Aspen Bibliography


Long Term Persistence of Aspen in Snowdrift-Dependent Ecosystems

Document Type


Journal/Book Title/Conference

Forest Ecology and Management




Elsevier BV

Publication Date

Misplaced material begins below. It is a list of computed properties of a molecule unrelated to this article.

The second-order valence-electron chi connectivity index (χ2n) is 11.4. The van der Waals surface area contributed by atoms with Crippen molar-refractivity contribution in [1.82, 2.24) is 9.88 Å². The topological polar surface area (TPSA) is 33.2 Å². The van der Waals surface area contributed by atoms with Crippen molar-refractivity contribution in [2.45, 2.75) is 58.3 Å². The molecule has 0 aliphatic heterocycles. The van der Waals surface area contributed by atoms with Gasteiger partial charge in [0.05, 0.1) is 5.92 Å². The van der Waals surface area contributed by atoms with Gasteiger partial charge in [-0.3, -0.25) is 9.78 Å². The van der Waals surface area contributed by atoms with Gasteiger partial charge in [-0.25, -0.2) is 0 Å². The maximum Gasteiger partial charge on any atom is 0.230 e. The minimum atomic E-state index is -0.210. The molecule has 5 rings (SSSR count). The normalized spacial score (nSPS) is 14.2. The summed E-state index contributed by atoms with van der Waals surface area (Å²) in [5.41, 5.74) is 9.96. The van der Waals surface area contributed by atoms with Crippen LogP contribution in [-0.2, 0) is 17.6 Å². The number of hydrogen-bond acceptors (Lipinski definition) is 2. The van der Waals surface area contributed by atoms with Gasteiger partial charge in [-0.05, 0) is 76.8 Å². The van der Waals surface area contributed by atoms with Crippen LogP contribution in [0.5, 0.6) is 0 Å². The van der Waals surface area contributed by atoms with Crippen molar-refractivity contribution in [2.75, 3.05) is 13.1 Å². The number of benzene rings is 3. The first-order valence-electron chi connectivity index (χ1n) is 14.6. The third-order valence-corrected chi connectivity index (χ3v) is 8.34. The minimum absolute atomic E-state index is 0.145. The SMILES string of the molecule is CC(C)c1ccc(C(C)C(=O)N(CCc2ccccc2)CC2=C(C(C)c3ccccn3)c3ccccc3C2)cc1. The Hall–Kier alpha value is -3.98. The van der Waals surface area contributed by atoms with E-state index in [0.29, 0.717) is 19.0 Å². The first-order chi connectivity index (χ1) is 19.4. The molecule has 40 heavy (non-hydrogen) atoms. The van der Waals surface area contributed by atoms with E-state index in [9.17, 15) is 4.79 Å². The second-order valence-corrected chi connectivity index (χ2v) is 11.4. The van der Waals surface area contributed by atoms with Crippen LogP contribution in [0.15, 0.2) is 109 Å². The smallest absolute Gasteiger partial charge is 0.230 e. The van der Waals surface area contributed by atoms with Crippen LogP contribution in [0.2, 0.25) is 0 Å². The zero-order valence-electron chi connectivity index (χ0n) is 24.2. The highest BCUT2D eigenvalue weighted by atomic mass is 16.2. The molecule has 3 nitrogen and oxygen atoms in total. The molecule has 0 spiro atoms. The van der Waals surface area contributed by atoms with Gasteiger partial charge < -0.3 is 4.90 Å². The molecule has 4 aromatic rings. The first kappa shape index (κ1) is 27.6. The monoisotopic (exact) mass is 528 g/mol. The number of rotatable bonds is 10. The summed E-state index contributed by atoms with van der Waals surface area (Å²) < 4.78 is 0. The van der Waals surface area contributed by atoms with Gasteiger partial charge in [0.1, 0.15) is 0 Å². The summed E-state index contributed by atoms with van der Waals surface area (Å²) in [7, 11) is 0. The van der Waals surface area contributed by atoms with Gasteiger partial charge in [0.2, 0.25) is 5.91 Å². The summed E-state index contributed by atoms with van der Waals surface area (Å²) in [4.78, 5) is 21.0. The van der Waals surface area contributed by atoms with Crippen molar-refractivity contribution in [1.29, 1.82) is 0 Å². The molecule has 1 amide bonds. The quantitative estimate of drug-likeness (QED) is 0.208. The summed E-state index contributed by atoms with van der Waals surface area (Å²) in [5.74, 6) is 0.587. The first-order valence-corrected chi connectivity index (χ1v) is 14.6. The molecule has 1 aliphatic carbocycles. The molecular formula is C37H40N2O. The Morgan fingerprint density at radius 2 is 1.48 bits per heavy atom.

Quaking aspen (Populus tremuloides) forests throughout the western United States have experienced significant mortality in recent decades, which has been influenced by climate variability, especially drought. In the western portion of its range, where most precipitation arrives during winter as snowfall and summers are dry, snowdrifts that persist into the growing season provide soil moisture recharge that sustain aspen groves. Aspen groves are important locations of biodiversity within these landscapes. There is growing concern that reduced snowpack due to climate change may reduce the long-term persistence and productivity of aspen communities in these regions. In this study, we evaluated the potential for climate change and drought to reduce or eliminate isolated aspen communities in southwestern Idaho. We used a landscape simulation model integrated with inputs from an empirically derived biogeochemical model of growth, and a species distribution model of regeneration to forecast how changes in climate, declining snowpack, and competition with a conifer species is likely to affect aspen occupancy over the next 85-years. We found that simulated reductions in snowpack depth (and associated increases in climatic water deficit) caused a reduction in aspen persistence; aspen occupancy was reduced under all high emissions climate scenarios. Douglas-fir (Pseudotsuga menziesii) occupancy also declined under all future climates. Aspen regeneration declined over the course of all simulations, with an ensemble ratio of mortality/establishment increasing over the course of both low and high emissions climate scenarios. Climate-induced mortality of aspen clones increased in frequency under all climate scenarios and, under the most severe emissions scenarios, contributed to a substantial decline of aspen cover. Our research suggests that snowbanks will become an important determinant of long-term persistence of aspen under changing climate in the region.